. When it comes to colours, `na`

acts as the default colour (*Pine Script Language Tutorial*, n.d.), meaning that it won’t have an effect on the chart’s visual appearance.

The next statement uses `barcolor()`

, a function that sets the colour of price bars (TradingView, n.d.). Its `color`

argument is set to the `highlightColour`

variable. With that all price bars either have their default colour (due to `na`

) or are coloured yellow. Then we set the chart’s background colour to the same variable with `bgcolor()`

(*Pine Script Language Tutorial*, n.d.). This latter function has a `transp`

argument that defines the background transparency, ranging from 0 (not transparent) to 100 for fully transparent (TradingView, n.d.). We set that option to `70`

here for a light-yellow background.

This example has the following effect when added to a chart:

## Finding even and odd numbers with TradingView’s modulus operator

When we perform modulo 2 on a number, the `%`

operator returns 0 when the number is even (Sempf, Sphar, & Davis, 2010). With that we can use the modulus operator to find even and odd numbers. For instance:

```
study(title="Modulus - example 3", overlay=true)
evenBar = (n % 2 == 0) ? 1 : -1
plotarrow(series=evenBar, colorup=blue, colordown=yellow,
maxheight=15)
```

We first specify the indicator’s settings with `study()`

here. Then we create the `evenBar`

variable and give it one of two values with the conditional ternary operator (`?:`

). This operator evaluates whether the current bar number (`n`

) modulo 2 equals (`==`

) 0. When that’s the case, `evenBar`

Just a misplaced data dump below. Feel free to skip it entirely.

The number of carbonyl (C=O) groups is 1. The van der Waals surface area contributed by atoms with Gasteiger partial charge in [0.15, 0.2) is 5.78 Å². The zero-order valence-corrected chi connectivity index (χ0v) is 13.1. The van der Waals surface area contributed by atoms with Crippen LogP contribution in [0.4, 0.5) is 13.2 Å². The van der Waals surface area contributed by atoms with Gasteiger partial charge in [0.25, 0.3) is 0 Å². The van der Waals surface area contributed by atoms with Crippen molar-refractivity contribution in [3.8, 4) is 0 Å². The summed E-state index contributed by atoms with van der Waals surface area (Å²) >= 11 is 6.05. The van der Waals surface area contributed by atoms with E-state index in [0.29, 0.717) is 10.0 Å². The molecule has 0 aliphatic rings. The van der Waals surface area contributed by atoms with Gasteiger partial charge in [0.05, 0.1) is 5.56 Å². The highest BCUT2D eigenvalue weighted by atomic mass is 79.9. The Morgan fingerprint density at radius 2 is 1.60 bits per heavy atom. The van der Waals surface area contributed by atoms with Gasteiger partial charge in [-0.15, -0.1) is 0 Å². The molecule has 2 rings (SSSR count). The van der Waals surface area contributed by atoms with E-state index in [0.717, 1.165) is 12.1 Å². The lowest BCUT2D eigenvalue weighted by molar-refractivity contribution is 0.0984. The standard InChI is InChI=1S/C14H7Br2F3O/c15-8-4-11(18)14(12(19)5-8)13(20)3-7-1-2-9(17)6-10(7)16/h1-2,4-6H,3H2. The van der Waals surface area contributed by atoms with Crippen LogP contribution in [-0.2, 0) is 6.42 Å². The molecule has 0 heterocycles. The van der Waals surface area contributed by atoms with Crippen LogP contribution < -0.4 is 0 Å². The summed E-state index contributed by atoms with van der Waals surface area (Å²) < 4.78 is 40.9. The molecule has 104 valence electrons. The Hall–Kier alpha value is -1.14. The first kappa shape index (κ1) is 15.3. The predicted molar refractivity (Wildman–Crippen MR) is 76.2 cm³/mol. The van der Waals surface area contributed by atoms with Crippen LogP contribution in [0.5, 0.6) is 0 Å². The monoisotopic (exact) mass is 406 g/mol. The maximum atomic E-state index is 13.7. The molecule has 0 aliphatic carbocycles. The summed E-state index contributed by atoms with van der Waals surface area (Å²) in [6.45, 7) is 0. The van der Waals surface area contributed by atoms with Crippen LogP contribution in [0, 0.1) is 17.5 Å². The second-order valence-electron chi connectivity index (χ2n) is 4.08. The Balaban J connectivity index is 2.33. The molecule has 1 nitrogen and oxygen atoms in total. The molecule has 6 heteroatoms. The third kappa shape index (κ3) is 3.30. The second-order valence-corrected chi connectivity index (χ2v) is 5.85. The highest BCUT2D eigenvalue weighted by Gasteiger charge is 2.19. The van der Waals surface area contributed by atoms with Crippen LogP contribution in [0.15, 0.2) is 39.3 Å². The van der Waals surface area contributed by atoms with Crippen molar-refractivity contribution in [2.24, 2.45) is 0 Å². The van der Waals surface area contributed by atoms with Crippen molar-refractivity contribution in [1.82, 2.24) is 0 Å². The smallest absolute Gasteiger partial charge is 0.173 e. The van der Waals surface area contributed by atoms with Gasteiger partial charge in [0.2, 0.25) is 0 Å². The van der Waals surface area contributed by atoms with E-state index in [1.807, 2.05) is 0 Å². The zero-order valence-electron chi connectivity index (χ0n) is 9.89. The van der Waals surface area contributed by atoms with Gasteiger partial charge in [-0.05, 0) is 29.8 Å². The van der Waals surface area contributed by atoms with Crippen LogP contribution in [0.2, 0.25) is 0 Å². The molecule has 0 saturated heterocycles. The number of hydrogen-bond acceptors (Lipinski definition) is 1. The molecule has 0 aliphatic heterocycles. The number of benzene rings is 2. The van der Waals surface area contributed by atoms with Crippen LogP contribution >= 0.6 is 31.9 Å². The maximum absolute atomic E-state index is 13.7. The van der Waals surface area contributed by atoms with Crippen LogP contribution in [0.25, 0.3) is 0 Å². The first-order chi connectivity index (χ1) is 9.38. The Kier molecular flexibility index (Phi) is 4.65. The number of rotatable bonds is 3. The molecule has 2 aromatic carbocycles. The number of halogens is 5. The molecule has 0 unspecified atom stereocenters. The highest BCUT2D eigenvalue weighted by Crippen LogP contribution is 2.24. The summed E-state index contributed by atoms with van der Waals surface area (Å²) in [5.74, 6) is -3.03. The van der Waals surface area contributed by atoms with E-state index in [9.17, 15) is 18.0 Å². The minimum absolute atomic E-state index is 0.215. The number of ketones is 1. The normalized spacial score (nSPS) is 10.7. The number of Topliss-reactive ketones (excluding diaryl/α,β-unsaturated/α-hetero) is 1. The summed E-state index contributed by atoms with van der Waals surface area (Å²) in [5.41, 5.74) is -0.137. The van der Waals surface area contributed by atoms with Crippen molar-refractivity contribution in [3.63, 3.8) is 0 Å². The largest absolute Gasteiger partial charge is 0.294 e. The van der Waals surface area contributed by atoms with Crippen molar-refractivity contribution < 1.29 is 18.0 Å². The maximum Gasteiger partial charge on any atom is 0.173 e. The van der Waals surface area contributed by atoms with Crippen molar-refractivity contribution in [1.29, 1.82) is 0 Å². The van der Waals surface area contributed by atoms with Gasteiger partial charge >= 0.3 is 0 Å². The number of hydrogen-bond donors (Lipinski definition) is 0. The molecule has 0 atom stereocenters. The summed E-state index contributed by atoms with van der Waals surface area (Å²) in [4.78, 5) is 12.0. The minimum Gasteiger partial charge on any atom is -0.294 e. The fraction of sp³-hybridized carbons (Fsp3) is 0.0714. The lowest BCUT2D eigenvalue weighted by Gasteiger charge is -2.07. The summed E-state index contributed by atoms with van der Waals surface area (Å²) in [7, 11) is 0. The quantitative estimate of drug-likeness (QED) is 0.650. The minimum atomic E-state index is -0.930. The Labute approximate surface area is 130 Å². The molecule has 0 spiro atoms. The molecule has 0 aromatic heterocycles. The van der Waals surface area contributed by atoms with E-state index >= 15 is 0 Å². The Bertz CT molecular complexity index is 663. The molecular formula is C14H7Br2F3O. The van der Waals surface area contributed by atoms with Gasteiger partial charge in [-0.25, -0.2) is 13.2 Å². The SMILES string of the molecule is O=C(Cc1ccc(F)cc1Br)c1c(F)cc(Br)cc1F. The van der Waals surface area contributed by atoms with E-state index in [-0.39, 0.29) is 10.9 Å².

is given a value of 1; otherwise it’s assigned -1.

The positive and negative values in `evenBar`

are then used with `plotarrow()`

. That function draws up arrows when its `series`

argument is positive and down arrows when it’s negative (TradingView, n.d.). So based on the values that we put into `evenBar`

, up arrows are shown on even bar numbers and down arrows on odd bars. And with `colorup`

the up arrows are coloured blue with `colordown`

sets the down arrows to yellow. By setting `maxheight`

to 15 pixels, all arrows have the same modest size.

Added to a chart, this example looks like:

See the arithmetic operators in TradingView for more operators. These mathematical operators are, just like other operators, governed by the order of operations in Pine.

### Summary

The modulus operator (`%`

) returns the remainder of integer division, a value that’s thrown away when dividing two integers with the division operator (`/`

). With modulus we can easily find the nth occurrence of something by checking whether `number % n`

equals 0. Another use of the modulus operator is checking for even (or odd) numbers, in which case `number % 2`

equals 0.

**References**

Liberty, J. & Cadenhead, R. (2011). *Sams Teach Yourself C++ in 24 Hours*. Indianapolis, IN (USA): Sams/Pearson Education.

Liberty, J. & MacDonald, B. (2009). *Learning C# 3.0: Master the Fundamentals of C# 3.0*. Sebastopol, CA: O’Reilly Media.

*Pine Script Language Tutorial* (n.d.). Retrieved on August 13, 2015, from https://docs.google.com/document/d/1sCfC873xJEMV7MGzt1L70JTStTE9kcG2q-LDuWWkBeY/

Sempf, B., Sphar, C., & Davis, S.R. (2010). *C# 2010 All-In-One for Dummies*. Hoboken, NJ: John Wiley & Sons.

Sharp, J. (2013). *Microsoft Visual C# 2013 Step by Step*. Microsoft Press.

Stephens, R. (2014). *C# 5.0 Programmer Reference*. Indianapolis, IN: John Wiley & Sons.

TradingView (n.d.). *Script Language Reference Manual*. Retrieved on September 2, 2015, from https://www.tradingview.com/study-script-reference/